DIÁLOGO: “Illegal fishing degrades the environment”

This photo released by the Ecuadorian Attorney General’s Office shows hundreds of shark fins seized by the police in Manta, Ecuador, on Wednesday, May 27, 2015. According to the Ecuadorian Ministry of the Interior, the police seized about 200,000 shark fins that were to be illegally exported to Asia. (Photo: Office of the Attorney General of the State of Ecuador / AP)


Illegal fishing degrades the environment

By ShareAmerica
January 22, 2021

All over the world, unreported and unregulated illegal fishing (IUU fishing) not only destroys local economies, but also the environment.

“IUU and unsustainable fishing affect us right here in the Western Hemisphere,” Jon Piechowski, Deputy Assistant Secretary of the US Department of State’s Office of Western Hemisphere Affairs, said on 9 October. economic, undermines the sovereignty of coastal states, degrades the environment and weakens the global rule-based order. ”

IUU and unsustainable fishing affect us right here in the Western Hemisphere, ”Jon Piechowski, Deputy Assistant Secretary of the US Department of State’s Office of Western Hemisphere Affairs, said on 9 October.“ It threatens economic security. , undermines the sovereignty of coastal states, degrades the environment and weakens the global rule-based order. ”

As the world’s population increasingly depends on fish as a source of protein, it is of utmost importance to regulate and comply with local and national fisheries regulations, the State Department said.

Since July 2020, a fishing fleet of more than 250 vessels has carried out suspicious activities off the coast of South America. It is feared that these boats have incurred overfishing around the Galapagos Islands of Ecuador, declared by UNESCO as a natural heritage of humanity, and one of the most diverse marine ecosystems in the world.

Most of these ships are from the People’s Republic of China. Not only do IUU fishers harm the livelihoods of local fishers, they also endanger the health and sustainability of ocean resources and marine fauna, Piechowski said.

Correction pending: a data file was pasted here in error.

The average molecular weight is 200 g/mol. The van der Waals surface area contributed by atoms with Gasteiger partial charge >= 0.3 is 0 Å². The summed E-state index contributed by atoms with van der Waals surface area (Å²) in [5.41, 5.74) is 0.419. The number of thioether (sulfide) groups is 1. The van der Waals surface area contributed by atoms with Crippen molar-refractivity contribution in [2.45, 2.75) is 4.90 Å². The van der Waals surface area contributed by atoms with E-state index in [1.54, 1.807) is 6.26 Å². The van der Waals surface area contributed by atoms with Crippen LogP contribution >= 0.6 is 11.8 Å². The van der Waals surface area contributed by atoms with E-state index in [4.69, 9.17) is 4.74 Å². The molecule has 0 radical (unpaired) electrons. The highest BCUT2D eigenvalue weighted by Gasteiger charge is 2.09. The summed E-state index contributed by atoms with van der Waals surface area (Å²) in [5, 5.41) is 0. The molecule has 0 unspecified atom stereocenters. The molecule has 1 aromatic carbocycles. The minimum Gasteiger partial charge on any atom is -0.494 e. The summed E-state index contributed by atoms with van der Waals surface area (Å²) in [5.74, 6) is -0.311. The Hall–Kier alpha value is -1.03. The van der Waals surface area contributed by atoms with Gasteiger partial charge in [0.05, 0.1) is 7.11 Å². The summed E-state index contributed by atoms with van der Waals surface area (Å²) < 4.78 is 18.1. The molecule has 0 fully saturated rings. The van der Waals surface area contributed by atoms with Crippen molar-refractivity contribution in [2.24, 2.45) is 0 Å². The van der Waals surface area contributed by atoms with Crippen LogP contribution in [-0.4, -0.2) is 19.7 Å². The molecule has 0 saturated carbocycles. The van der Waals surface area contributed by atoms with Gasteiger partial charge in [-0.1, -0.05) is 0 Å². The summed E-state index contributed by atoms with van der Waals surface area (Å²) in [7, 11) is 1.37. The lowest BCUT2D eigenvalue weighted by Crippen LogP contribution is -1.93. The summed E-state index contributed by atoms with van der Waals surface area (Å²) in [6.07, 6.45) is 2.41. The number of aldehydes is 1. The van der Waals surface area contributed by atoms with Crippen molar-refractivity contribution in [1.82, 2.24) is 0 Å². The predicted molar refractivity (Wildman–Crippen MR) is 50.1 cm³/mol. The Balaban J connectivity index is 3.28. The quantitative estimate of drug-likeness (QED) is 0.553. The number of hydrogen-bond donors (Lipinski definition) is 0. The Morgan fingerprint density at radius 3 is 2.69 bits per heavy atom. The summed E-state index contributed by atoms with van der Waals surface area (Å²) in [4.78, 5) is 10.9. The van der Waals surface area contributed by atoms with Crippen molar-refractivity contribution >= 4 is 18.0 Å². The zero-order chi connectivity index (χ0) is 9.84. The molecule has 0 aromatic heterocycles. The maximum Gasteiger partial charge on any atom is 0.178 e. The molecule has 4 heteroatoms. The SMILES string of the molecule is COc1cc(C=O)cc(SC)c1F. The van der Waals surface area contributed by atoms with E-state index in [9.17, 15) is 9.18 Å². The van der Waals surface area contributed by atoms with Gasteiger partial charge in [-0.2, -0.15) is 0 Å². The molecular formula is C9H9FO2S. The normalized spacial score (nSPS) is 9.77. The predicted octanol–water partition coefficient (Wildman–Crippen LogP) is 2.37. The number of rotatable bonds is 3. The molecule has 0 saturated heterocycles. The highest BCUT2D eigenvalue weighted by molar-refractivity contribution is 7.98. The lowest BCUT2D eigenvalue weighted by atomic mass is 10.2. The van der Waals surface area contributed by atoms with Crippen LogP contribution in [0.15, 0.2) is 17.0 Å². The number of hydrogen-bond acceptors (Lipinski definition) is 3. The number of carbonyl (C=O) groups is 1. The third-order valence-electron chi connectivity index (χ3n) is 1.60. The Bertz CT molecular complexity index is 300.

IUU fishing undermines science-based conservation of ecosystems. When the catch is undeclared, local fisheries managers are unable to correctly account for fish mortality in their exclusive economic zone, according to the U.S. Coast Guard’s Illegal Unreported and Unregulated Fishing Strategic Outlook.

Thus, the results of unreported fishing “put undue pressure on important fish stocks” and can upset the ecological balance, the document explains. This means that if too many fish are taken from the ocean or sea without the knowledge of fisheries managers, nations will not be able to regulate or adapt to conservation efforts at their fishing sources, and fish populations could be severely depleted. permanent.

The equipment used by IUU fishers is more harmful to the environment.

“Illegal fishing methods and equipment used by perpetrators of IUU fishing can also destroy habitats and lead to overharvesting and dissipation,” says the strategic perspective. “These practices destroy not only current resources, but also their ability to be harvested sustainably for years and decades to come.”

Combating IUU fishing and promoting joint work between countries on sustainable fishing practices is even more important for the conservation of the environment, says the State Department.

“The US, as a rule, calls on all of our partners around the world to combat IUU fishing,” David Hogan of the State Department said on 9 October, “and we urge the People’s Republic of China to adhere to international standards. , and to stop any illegal practice around the world ”.

Read the coverage via Dialogo Americas at https://dialogo-americas.com/articles/illegal-fishing-degrades-the-environment/


Check out our interactive timeline and review new updates, videos, research findings and updates from the Galapagos Islands in 2020

Want to learn more about the foreign distant-water fishing fleet near the outskirts of Ecuador’s Insular EEZ, which surround the Galápagos Marine Reserve?


Informing and sharing news on marine life, flora, fauna and conservation in the Galápagos Islands since 2017
© SOS Galápagos, 2021

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